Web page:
Peter Ranscombe‘s “12 Wines of Christmas” reach their end with a look at traditional Rioja.
SO MUCH of my wine writing these days focuses on “the next big thing” – concerete eggs, clay amphorae, obscure varieties grown in unusual locations.
Sometimes it’s refreshing to slip back into the classics, and that’s exactly what happened during a recent online tasting with Rodolfo Bastida.
As chief winemaker, it’s Bastida’s job to make sure that the every bottle of crianza, reserva, and gran reserva from Spanish giant Ramón Bilbao turns out perfectly.
That level of consistency requires Bastida to know the characteristics that each vineyard – and even specific plots within individual vineyards – will bring to the final blends.
Ramón Bilbao’s crianza is made using grapes from throughout the Rioja region, while its reserva and gran reserva wines are produced from fruit grown in the Rioja Alta sub-region.
Tempranillo is the star of the show for crianza wines, while portions of graciano and mazuelo make their way into the blends for the reserva and gran reserva in certain years.
Vintage variation is also a major factor in Rioja – Bastida described 2017 as a “tough year”, with 30% of his crop being lost to frost and drought.
That lack of grapes meant the focus was solely on tempranillo, with no reserva or gran reserva being made during the year.
Climbing the ladder in style
Hitting the mark year after year also requires consistency in the winery, with all three wines aged in barrels made from oak grown in Missouri in the United States.
Like Bordeaux, Rioja is a wine in which oak places an important role, adding smoky aromas and vanilla flavours.
According to Rioja’s rules, red crianza wines are released when they’re three years old and must have spent at least one year in oak, with red reserva wines also hitting the market in their third year, having spent at least a year in oak and a miniumum of a further six months ageing in their bottles.
Red gran reserva wines must be at least five years old, with a minimum of two years in oak and two years in bottle.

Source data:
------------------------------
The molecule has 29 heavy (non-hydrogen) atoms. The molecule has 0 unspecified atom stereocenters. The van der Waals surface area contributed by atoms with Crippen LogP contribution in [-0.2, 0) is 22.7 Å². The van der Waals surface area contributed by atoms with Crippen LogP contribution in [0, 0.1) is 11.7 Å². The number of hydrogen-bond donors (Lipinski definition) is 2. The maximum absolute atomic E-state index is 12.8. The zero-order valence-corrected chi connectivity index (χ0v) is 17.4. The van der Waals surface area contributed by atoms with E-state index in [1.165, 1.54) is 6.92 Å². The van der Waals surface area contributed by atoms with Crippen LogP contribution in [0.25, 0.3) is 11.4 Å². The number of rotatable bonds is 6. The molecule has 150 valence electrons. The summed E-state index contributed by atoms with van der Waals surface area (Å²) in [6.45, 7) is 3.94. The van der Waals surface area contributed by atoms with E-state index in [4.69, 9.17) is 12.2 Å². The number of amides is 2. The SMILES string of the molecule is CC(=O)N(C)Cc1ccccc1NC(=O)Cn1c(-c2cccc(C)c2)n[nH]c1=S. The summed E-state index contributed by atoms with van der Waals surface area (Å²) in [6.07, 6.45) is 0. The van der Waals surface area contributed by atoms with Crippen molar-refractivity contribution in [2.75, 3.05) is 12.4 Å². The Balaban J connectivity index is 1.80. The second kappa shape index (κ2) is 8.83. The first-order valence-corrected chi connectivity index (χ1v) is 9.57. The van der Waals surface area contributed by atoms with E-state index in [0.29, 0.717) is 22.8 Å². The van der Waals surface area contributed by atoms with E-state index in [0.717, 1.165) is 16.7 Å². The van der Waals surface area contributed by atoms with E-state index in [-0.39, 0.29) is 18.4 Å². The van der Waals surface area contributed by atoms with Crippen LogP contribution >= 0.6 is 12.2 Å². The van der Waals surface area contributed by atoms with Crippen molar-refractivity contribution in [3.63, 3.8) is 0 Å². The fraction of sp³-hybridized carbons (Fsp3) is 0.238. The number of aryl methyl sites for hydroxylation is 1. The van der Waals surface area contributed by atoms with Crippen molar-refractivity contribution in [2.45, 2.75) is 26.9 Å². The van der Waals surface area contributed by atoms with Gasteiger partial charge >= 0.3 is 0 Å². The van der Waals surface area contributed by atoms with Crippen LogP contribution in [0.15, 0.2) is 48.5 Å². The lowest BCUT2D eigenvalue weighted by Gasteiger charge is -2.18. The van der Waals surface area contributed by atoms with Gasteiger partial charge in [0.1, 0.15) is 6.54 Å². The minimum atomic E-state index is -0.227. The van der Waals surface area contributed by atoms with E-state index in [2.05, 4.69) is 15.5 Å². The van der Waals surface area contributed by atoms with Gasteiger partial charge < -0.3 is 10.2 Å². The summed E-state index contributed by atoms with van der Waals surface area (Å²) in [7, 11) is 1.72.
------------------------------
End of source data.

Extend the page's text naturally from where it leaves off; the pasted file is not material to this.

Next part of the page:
That’s not to say that a gran reserva is “better” than a reserva just because it’s been aged for longer, or that a reserva is “better” than a crianza.
Instead, I tend to think about them as simply three different styles and tastes.
The younger crianza wines tend to be fruitier, with more obvious sweetness from the oak, while reserva and gran reserva wines have more savoury flavours, with the vanilla becoming more integrated and offering more cedar and cigar aromas.
The taste test
Those differences shine through in the glass, with Bastida’s Ramón Bilbao Rioja Crianza 2017 (£13.95, The Fine Wine Co) delivering cedar, milk chocolate, and vanilla from its time in oak, without masking its complex and concentrated raspberry, red cherry, blackberry, and blackcurrant jam flavours, nor its fresh acidity.
A 2019 barrel sample illustrated just how harmonious the 2017 had already become, with the younger wine – which will hit the market in 2022 or 2023 – displaying clawing tannins and tonnes and tonnes of smoke.
Much darker fruit aromas emerged from the Ramón Bilbao Rioja Reserva 2015 (£16.95, The Fine Wine Co), alongside toasty wood smoke and dark chocolate, before moving into brown sugar, plum, and even some prune on the palate already, alongside chewy tannins.
While the 2015 was 100% tempranillo, the 2018 reserva – also tasted as a barrel sample – featured 10% graciano and mazueo in the blend, with plenty of ripe and exciting black fruit flavours.
Bastida usually uses fruit from about ten vineyards to make the gran reserva, but the Ramón Bilbao Rioja Gran Reserva 2011 (£32.50, The Strong Water Co) featured just two sites, with his blend consisting of 90% tempranillo, 7% mazuelo and 3% graciano.
For a decade-old wine, there’s still so much freshness here, indicating how far it could still go before reaching full maturity – at the moment, it’s offering lovely cedar, dark chocolate, and the start of roast meat on the nose, with sweet vanilla, blackcurrant jam, and balsamic notes on the palate.
While the Ramón Bilbao label has won plaudits for its modern styles of wine, for me these traditonal Rioja bottles demonstrate the brand at its best.